Perhaps you have relatives or friends that ask you to work on your PC but you do not have access to their passwords, or do not wish to compromise the integrity of the password by asking them for it or blanking it?
Enter the bootable USB stick. The purpose of this guide is to help you build and customize your own bootable USB stick that will allow you to bypass the authentication credentials of windows machines and in some cases Linux and Mac machines as well.
It will not display the credentials, or change them, so it is possible to perform the necessary maintenance tasks without ever having to compromise the credential’s integrity.
This guide covers the creation and use of a tool that can be very useful to systems administrators, those who work on PCs, and “super users” who forget their passwords or find themselves locked out of their own machines. Like all tools, it can be misused. This guide is provided for educational purposes, and it is both unethical and in some cases very much illegal to use this on any property that is not your own, or without consent of the owner. Please be responsible, and do not misuse the information provided here in good faith to be helpful.
NOTE: some of the tools being used here, namely a utility known as “konboot,” may appear to some antivirus solutions as malicious software. This is a common occurrence with security tools, and often these are false positives. That said, the authors are not affiliated with the makers of konboot and accept no liability for the contents of the program. We will say that we have been using the utility for a few years now and have never experienced any problems or abnormalities related to it.
Step 1: Required Resources Check List
- A computer or virtual machine with a non-password protected bios running Windows
- Administrator privileges on the Windows machine
-A disk manipulation/partitioning/formatting tool (native to windows)
- A zip file decompressor (native to windows)
- An internet connection
- A text editor
Step 2: Phase I : Formatting the USB Drive
WARNING: if you have anything of value on the USB drive you wish to keep, it will be erased, so temporarily remove it from the device and place it somewhere else.
-Insert the USB drive into your machine
-Open the windows “run prompt” by pressing and holding the windows key and then simultaneously pressing the “R” key
-Type diskpart into the prompt that appears and press enter
-On systems newer than XP, select run as administrator when the UAC prompt appears
A command prompt should then appear – for the next few steps we will be using the command line utility diskpart to format the USB drive.
Step 3: Phase I : Formatting the USB Drive [cont'd]
NOTE: If at any point the following instructions don’t work for you, it could be because the version of diskpart that came with your windows OS is older or newer than the one used for this tutorial. Try using the “?” to see the options that closest match the ones used in this tutorial.
-Type list disk
We are looking for the disk number of your USB drive. The easiest way to tell this is to determine the size of your flash drive and compare it to the attached drives. Depending on how many drives you have attached it could be disk 1 or a higher number like 7.
-Type select disk #
where # is the disk number assigned to your USB drive based on what we determined with the above list command.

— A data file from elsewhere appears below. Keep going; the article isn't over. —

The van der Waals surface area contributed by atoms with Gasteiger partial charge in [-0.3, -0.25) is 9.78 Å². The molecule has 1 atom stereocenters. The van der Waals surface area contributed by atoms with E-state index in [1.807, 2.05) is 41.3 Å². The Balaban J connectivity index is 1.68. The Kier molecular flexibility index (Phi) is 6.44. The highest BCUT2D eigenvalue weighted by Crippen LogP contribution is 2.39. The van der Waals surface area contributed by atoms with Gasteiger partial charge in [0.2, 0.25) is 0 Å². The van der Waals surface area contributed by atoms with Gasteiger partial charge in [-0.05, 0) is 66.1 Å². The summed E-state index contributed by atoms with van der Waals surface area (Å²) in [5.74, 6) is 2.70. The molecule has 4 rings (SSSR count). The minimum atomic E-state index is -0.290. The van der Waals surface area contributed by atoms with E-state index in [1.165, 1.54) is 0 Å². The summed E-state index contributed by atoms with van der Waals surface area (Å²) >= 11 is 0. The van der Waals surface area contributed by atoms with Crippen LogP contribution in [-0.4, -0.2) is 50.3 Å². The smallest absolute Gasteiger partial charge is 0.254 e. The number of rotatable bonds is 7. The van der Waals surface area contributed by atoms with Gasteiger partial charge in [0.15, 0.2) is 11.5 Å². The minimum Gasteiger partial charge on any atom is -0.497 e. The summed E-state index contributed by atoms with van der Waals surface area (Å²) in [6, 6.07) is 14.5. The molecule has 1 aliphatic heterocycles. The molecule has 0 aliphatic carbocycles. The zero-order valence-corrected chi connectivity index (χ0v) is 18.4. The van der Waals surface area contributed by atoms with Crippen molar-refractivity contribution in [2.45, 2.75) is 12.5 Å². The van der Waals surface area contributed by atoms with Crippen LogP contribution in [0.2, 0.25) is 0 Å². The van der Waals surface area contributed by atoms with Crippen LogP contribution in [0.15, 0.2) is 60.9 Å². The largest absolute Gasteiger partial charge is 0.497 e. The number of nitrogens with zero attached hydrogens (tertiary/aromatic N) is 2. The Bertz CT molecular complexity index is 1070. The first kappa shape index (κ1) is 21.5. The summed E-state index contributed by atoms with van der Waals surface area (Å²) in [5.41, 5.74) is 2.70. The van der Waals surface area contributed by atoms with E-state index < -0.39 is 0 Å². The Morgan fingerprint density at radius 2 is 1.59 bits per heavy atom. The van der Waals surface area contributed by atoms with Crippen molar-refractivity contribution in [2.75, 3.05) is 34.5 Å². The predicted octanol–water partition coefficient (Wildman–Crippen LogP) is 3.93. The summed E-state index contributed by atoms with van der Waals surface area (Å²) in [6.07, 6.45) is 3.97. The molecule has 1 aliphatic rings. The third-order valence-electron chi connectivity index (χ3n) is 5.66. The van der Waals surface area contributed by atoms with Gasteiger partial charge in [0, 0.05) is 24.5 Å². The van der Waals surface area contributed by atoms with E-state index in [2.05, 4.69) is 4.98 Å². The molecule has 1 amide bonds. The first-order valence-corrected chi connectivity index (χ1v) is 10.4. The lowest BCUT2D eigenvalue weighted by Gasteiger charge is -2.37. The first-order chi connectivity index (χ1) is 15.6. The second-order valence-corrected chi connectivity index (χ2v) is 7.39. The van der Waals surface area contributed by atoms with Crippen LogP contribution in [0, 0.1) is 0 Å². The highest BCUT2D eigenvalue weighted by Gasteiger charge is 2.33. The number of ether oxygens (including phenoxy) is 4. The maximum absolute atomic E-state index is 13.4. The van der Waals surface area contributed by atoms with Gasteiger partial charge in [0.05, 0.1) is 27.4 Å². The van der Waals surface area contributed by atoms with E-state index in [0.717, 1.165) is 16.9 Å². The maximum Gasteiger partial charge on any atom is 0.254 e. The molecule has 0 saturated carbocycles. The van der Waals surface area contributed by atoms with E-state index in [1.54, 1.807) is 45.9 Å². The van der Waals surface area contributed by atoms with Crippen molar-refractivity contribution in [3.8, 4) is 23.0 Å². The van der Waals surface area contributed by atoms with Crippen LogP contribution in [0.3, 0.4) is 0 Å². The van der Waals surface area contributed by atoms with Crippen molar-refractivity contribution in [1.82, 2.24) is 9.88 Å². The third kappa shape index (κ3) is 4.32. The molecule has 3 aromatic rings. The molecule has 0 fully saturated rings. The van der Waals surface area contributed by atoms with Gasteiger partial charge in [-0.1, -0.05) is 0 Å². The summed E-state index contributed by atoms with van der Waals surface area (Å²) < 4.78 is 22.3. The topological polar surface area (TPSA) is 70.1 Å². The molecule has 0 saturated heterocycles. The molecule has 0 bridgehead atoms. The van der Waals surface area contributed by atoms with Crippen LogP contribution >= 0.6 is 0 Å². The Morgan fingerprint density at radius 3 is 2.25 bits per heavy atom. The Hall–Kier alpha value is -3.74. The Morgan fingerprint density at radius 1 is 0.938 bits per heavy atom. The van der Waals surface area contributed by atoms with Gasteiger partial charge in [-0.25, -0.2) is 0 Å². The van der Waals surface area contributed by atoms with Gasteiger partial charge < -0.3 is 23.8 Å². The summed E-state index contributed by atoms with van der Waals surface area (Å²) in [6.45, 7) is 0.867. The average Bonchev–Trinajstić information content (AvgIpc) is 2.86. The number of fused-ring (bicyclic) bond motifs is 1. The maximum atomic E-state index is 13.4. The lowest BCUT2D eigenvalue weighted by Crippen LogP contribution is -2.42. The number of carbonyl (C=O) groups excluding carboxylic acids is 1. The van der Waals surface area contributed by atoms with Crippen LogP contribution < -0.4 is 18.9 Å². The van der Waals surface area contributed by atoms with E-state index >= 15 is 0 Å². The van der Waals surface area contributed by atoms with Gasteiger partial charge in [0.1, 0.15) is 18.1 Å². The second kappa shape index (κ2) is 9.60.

This will actually select your USB drive so that the subsequent commands that we run will be affecting your drive
This will in effect clear your drive of any data.
-Type create partition primary
This creates a partition we can later format with a file system
-Type list partition
The partition we created should now be listed [most likely as partition 1]
-Type select partition #
This will select the partition number we determined with the above “list” command. All subsequent commands will be performed on this partition.
This command will actually mark the partition as “active” which means “bootable” in this context
-Type format fs=fat32 quick
This will format the partition with a files system. It is important that we select FAT16 or FAT32, because these filesystems are not tied to a particular user as is the case with newer windows filesystems such as ntfs.
This will close the command line diskpart utility
RESULT: You’ve now successfully wiped and partitioned a bootable usb drive! From this point forward we will be adding the boot loader and image files.
Step 4: Phase II : Installing the Grub4dos Boot Loader
-Open an explorer window
-Select a location, and right mouse click > create new folder
-Name the folder something meaningful – we chose to name ours “grub4dos”
-You should now have a working directory located in our case at C:\grub4dos
Now we need to download the grub4dos boot loader, and the grubinst program. It is available on sourceforge.net and the link that we used was the following: http://sourceforge.net/projects/grub4dos/files/
-Download the latest revision of grub4dos and the latest revision of grubinst from the provided link on sourceforce.
NOTE: you will want to download the zip file NOT labeled src – this is the source if you wanted to examine it or compile the utilities from scratch – we are going to use the pre-compiled binaries for our purposes.
-Once you’ve downloaded the compressed files, extract them to our created directory [Windows has built in support for handling zip files, so you can simply open the zip file and copy the contents over to our directory]
-In the grubinst folder we extracted, we will now run the grubinst_gui.exe as administrator [right mouse click the executable > run as administrator].
NOTE: It is important to run it as administrator or it will not recognize any of the drives we have attached to our computer if we do not do this.
A model dialogue should now appear! This is the grubinst program. There are 3 logical divisions: the Device Name section, the Options section, and the Restore section. We will only be working with the first two
Step 5: Phase II : Installing the Grub4dos Boot Loader [cont'd]
WARNING: if you removed the disk between steps and added any other devices before reinserting it, there is a possibility that its disk number has changed. The best way to be sure of the disk number is to note the disk numbers, remove your device, close the program, reinsert the device, and re-launch the program.
-In the options section, check the first checkbox, entitled “Don’t save old MBR to the second sector”
-Press the “install” button